Only a few weeks after those events off Crete he was destined to be shot down again, having been posted to Iraq, which had sided with Hitler, and flying from Habbaniya, a large RAF base about 80 miles from Baghdad and surrounded by hostile forces.

By now he and his fellow crewmen, navigator Cliff Poole and wireless operator and rear gunner Ivor Oultram, had flown around 50 sorties over enemy territory, both in Europe and the Middle East. On May 9, 1941, they strafed Mosul aerodrome but were hit by ground fire.

With the Blenheim a mass of flame, and with his arms, legs, and face burning, he managed to escape the stricken aircraft, along with Poole, but Oultram, who may have been hit, was killed.

The two survivors were quickly captured by angry tribesmen, and were well aware of the gruesome fate – the cutting off of their male parts and death – in store in such circumstances. Fortunately a search party of Iraqi forces found them and took them into custody, although the threat of being lynched by an angry mob was ever-present until he was taken to hospital.

After his recovery Peter was held at a prison camp at Kirkuk. Getting wind of plans to fly the British prisoners there to Germany, senior officers went to see the camp commandant and warned him of dire consequences if this happened – at the time British forces were successfully taking over Iraq.

The upshot was that the Iraqi colonel let them walk out of the camp, and Peter managed to get to the British Embassy in Baghdad, and eventually sailed to England on the "Duchess of Richmond" where one of his fellow passengers was writer Evelyn Waugh, then serving as an officer in the Royal Marines.

Back in England he served as an instructor, and was recommended for his DFC by his chief flying instructor Guy Gibson, who was later to win a Victoria Cross in the legendary Dambusters raid.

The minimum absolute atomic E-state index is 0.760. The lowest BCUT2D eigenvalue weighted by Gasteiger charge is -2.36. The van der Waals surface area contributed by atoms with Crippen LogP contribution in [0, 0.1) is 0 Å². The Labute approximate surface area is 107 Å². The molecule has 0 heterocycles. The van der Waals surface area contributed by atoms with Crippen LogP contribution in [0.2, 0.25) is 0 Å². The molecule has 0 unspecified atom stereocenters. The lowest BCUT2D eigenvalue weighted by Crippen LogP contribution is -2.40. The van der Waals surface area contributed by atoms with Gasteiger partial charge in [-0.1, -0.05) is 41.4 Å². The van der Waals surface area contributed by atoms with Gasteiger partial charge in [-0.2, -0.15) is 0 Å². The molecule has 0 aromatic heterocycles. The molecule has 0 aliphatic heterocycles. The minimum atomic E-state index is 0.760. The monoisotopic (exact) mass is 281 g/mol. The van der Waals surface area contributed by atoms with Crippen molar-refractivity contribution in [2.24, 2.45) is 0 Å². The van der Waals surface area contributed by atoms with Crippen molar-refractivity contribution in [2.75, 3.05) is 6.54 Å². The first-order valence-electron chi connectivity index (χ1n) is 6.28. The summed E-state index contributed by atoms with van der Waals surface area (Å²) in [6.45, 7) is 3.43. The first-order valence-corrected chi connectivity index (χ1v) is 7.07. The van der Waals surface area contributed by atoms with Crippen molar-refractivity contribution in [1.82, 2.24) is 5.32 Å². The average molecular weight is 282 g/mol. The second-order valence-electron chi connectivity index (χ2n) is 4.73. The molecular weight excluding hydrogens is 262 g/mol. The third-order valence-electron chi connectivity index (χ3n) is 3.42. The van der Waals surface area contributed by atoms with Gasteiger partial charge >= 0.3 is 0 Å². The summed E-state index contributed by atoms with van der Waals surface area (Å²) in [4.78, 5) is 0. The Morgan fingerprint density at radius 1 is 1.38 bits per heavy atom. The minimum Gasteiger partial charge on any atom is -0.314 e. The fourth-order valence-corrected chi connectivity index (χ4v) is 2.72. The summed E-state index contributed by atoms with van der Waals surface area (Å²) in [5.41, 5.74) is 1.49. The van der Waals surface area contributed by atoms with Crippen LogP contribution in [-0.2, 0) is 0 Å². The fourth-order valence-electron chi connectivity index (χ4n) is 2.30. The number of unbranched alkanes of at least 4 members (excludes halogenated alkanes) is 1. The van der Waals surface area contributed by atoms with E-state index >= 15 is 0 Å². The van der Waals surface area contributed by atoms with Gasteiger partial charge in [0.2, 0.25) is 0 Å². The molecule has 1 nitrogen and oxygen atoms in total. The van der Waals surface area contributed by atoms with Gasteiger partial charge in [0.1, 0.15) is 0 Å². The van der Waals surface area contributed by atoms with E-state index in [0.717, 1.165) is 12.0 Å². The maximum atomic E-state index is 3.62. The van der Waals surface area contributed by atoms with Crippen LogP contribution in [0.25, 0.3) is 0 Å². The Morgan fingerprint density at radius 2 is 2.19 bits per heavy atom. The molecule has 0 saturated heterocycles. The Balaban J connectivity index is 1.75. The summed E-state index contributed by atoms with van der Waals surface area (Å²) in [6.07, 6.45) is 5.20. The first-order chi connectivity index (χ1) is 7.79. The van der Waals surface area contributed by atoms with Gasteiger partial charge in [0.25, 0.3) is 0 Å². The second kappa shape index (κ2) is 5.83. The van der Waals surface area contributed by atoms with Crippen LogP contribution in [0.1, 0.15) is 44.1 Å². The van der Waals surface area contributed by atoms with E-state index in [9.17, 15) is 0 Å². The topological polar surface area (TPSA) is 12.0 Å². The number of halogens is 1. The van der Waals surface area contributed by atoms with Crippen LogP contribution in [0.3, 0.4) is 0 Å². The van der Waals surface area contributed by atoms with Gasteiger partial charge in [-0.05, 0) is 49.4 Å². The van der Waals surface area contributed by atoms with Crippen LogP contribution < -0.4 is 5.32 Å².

His participation in the movie in Shropshire was just a short break in his career. Peter did not know why the film was not completed, although it seems to have been because of budget constraints, although it can't have helped that several of the Gladiators were lost during the filming through crashes.

A chat for producer Paul Soskin and cameraman Osmond Borradaile during the shooting of the movie Signed With Their Honour at a Shropshire airfield in 1943.

One of the Gladiators assigned to the filming survives, and is now on display at the RAF Museum at Cosford.

After his movie adventures, the war continued for Peter, and there was to be yet more heroism, flying Mosquito night fighters with 85 Squadron before becoming chief flying instructor at a training unit and then flying low level reconnaissance missions in Auster light aircraft from small fields close to the front line during the advance into Germany.

For his reconnaissance exploits he won the DSO.

"He never collected it because he was sent off straight away. My father and myself have been trying to collect it for eight years now," said Jessica, who incidentally is happy to be contacted by anyone wanting to know more about the film and her grandfather's story at pjgh1@outlook.com by email.

After a brief post-war civilian spell as CFI with Wiltshire School of Flying Peter rejoined the RAF and in 1952 took command of 148 Squadron, flying Lincolns, but becoming one of the first squadrons to re-equip with the new jet V-bombers. In later life he lived on the Isle of Wight.

Jessica is hoping later this year to go to Greece to see the Bristol Blenheim in which her grandfather nearly died all those years ago.

And one of her prized mementoes are miniatures of his medals.

"I take them out every November for the Remembrance parade and wear them."

These miniatures of Peter's medals are cherished possessions for granddaughter Jessica.